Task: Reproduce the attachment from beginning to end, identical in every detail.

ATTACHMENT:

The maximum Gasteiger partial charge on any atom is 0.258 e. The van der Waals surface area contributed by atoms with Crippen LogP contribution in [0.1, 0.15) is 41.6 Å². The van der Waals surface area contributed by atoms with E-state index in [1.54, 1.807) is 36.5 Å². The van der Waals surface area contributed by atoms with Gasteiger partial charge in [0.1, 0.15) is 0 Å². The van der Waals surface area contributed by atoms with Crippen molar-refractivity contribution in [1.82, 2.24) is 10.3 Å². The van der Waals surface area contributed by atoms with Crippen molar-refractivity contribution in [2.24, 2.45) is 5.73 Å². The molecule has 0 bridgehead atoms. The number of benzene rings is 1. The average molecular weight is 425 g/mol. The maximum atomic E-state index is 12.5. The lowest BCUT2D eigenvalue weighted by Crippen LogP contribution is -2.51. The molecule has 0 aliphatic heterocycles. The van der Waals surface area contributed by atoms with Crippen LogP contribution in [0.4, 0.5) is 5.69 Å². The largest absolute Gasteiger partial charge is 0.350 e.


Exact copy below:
The maximum Gasteiger partial charge on any atom is 0.258 e. The van der Waals surface area contributed by atoms with Crippen LogP contribution in [0.1, 0.15) is 41.6 Å². The van der Waals surface area contributed by atoms with E-state index in [1.54, 1.807) is 36.5 Å². The van der Waals surface area contributed by atoms with Gasteiger partial charge in [0.1, 0.15) is 0 Å². The van der Waals surface area contributed by atoms with Crippen molar-refractivity contribution in [1.82, 2.24) is 10.3 Å². The van der Waals surface area contributed by atoms with Crippen molar-refractivity contribution in [2.24, 2.45) is 5.73 Å². The molecule has 0 bridgehead atoms. The number of benzene rings is 1. The average molecular weight is 425 g/mol. The maximum atomic E-state index is 12.5. The lowest BCUT2D eigenvalue weighted by Crippen LogP contribution is -2.51. The molecule has 0 aliphatic heterocycles. The van der Waals surface area contributed by atoms with Crippen LogP contribution in [0.4, 0.5) is 5.69 Å². The largest absolute Gasteiger partial charge is 0.350 e.